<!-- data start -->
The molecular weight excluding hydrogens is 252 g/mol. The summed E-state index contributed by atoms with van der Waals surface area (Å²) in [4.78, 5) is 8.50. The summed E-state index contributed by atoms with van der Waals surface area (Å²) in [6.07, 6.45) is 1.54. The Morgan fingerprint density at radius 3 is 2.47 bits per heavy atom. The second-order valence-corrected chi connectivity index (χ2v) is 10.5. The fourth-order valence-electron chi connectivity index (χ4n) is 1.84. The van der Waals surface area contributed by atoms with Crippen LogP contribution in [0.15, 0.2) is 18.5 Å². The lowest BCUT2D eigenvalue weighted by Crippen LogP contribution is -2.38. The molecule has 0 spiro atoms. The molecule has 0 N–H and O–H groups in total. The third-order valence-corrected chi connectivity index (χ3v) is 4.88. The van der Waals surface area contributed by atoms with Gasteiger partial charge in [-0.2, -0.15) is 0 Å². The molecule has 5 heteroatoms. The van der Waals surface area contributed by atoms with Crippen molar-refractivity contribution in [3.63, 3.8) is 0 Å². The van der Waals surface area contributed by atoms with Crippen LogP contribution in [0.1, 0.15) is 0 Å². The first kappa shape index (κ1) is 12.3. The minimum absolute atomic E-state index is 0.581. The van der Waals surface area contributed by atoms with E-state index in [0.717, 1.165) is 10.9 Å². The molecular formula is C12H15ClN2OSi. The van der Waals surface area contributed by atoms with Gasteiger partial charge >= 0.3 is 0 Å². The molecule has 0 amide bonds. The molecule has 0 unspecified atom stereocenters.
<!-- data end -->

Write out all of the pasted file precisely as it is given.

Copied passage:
The molecular weight excluding hydrogens is 252 g/mol. The summed E-state index contributed by atoms with van der Waals surface area (Å²) in [4.78, 5) is 8.50. The summed E-state index contributed by atoms with van der Waals surface area (Å²) in [6.07, 6.45) is 1.54. The Morgan fingerprint density at radius 3 is 2.47 bits per heavy atom. The second-order valence-corrected chi connectivity index (χ2v) is 10.5. The fourth-order valence-electron chi connectivity index (χ4n) is 1.84. The van der Waals surface area contributed by atoms with Crippen LogP contribution in [0.15, 0.2) is 18.5 Å². The lowest BCUT2D eigenvalue weighted by Crippen LogP contribution is -2.38. The molecule has 0 spiro atoms. The molecule has 0 N–H and O–H groups in total. The third-order valence-corrected chi connectivity index (χ3v) is 4.88. The van der Waals surface area contributed by atoms with Gasteiger partial charge in [-0.2, -0.15) is 0 Å². The molecule has 5 heteroatoms. The van der Waals surface area contributed by atoms with Crippen molar-refractivity contribution in [3.63, 3.8) is 0 Å². The van der Waals surface area contributed by atoms with Crippen LogP contribution in [0.1, 0.15) is 0 Å². The first kappa shape index (κ1) is 12.3. The minimum absolute atomic E-state index is 0.581. The van der Waals surface area contributed by atoms with E-state index in [0.717, 1.165) is 10.9 Å². The molecular formula is C12H15ClN2OSi. The van der Waals surface area contributed by atoms with Gasteiger partial charge >= 0.3 is 0 Å². The molecule has 0 amide bonds. The molecule has 0 unspecified atom stereocenters.